Phil Hay meets one of Leeds United’s penalty heroes in the Carabao Cup third round victory over Premier League club Burnley at Turf Moor as he continues playing catch-up on his comeback from injury.
On a night at Burnley which tempted all involved to lose their heads, Mateusz Klich’s penalty in the middle of a Carabao Cup shoot-out was the coolest of the lot. A casual side-foot to the right of goalkeeper Nick Pope, there was confidence in his finish which belied the nature of his first in three months at Leeds United.
Klich is in that clutch of players with something to prove to Thomas Christiansen, held back so far by a loss of fitness at the worst possible time during the summer, but he emerged from his shell at Turf Moor on Tuesday and showed a nerveless streak in dispatching the third attempt as Leeds advanced on penalties and knocked Burnley out of the League Cup.
The Polish midfielder’s strategy from the spot was honed last season at FC Twente, where Klich was installed as the Dutch club’s regular penalty-taker. In all, he converted six. There is risk involved in his method – no great power behind it and a reliance on a keeper like Pope diving the wrong way – but his strike against Burnley was indicative of the confidence among a group of Leeds players who put away all five attempts with aplomb.
The role of penalty-taker at Elland Road was up for grabs last month after Chris Wood left for Burnley and created that specific vacancy. Pablo Hernandez took up the baton, scoring from the spot against Burton Albion 10 days ago and in normal time at Turf Moor on Tuesday, but Klich is waiting in reserve if Christiansen fancies a change. Waiting in reserve has been the story of the Poland international’s short time with the club.
“I wanted to take one during the game but, of course, Pablo has been here longer,” Klich said. “I have to respect all the players and it’s no problem but if I can take penalties I will take penalties.
“Last season, I scored six like this and it is the way I shoot. I will miss some day but so far it’s going good.”
Klich has not had the benefit of many moments in the sun since coming to England. He was the first of United’s new signings in June, a £1.5m recruit from FC Twente, and a midfielder whose ability to act as a playmaker attracted Leeds at the start of the window. Klich suffered a muscle injury during his first pre-season friendly and was barely used before the Championship term began. In Austria, during Leeds’ three-match summer tour, he was restricted to basic fitness work as the rest of Christiansen’s players began vying for places.
Christiansen has used Klich in every stage of the League Cup but is yet to blood him properly in the league. By the time Klich came on as a substitute for his only meaningful Championship outing against Burton Albion, United were already 4-0 up. He found his feet against Burnley, though, and made his influence grow as a dramatic and exhausting third-round tie rolled towards extra-time and penalties.
“It’s going slowly for me but in a good direction,” Klich said. “There’s no pressure. After two months here, everything is good after injury. I didn’t really have a pre-season but I feel better and better with every game.
“It would have been nice to play 90 minutes (on Tuesday) and not 120 because both us and Burnley have a game on Saturday. But if you have to play 120, you play. I was tired, of course, but everyone was.”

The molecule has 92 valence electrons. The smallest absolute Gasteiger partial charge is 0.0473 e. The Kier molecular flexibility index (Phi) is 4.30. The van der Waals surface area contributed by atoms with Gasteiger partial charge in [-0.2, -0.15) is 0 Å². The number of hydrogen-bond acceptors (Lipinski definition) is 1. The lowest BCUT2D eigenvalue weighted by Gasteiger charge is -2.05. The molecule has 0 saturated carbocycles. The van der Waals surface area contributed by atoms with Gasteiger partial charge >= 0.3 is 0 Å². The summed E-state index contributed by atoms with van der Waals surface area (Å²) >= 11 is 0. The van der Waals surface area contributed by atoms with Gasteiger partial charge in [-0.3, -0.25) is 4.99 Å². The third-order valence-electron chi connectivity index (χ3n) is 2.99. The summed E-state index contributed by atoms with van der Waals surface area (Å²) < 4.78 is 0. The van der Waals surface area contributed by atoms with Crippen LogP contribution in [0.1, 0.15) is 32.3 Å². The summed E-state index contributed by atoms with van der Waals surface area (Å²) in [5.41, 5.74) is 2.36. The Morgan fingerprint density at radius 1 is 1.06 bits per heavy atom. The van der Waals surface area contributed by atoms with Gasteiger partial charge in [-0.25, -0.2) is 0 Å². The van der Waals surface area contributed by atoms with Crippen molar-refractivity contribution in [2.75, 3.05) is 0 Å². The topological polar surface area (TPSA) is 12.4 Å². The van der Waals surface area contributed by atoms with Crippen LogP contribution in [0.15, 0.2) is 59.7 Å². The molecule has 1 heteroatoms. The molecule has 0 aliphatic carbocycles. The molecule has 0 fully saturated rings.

That the tie spilled into extra-time was remarkable in itself; goalless after 80 minutes and level at 2-2 at full-time. Leeds opened the scoring with nine minutes remaining, striking through Hadi Sacko, and led again in stoppage-time when Hernandez replied to Wood’s 89th-minute penalty with a spot-kick of his own. Both penalties were awarded for shirt-pulling in the area, the first offence by Gaetano Berardi on Kevin Long and the second by James Tarkowski on Kemar Roofe.
Hernandez’s strike appeared to have done for Burnley but in the last seconds of stoppage time, and after a foul on Ashley Westwood, Robbie Brady drew Sean Dyche’s side level with a sublime free-kick, curled beyond the reach of United goalkeeper Andy Lonergan.
“I was angry as I thought it was over,” Klich said, “but it was a fantastic free-kick.
“We felt unlucky (when Burnley levelled at 2-2) and maybe it was because of stupid fouls, I don’t know, but the only thing that bothers us is that we are through. It was a very good night for us.”
Leeds needed a good night after Saturday’s 1-0 defeat at Millwall, a way of making their first league loss look like nothing more than a hiccup. United held an unbeaten record in all competitions before their visit to the New Den but were made to look oddly sedate by Millwall. The bigger picture, as the Championship resumes this weekend, shows Leeds at the top and present in the fourth round of the Carabao Cup.
Christiansen made nine changes to Dyche’s seven but Burnley’s line-up contained ample amounts of Premier League experience. “It was a very good reaction to Saturday,” Klich said. “Everyone could see that we’re a really good team and hard to beat. Even a Premier League side couldn’t win against us so that’s good for the future.
“To be honest, I knew it would be not so difficult as Millwall because Burnley like to play football and let us play. You could see that they have more quality than Championship teams, you could see that in the crosses and ball-handling, but we are a good team and we are first in the Championship. I hope it will be like this as long as possible.”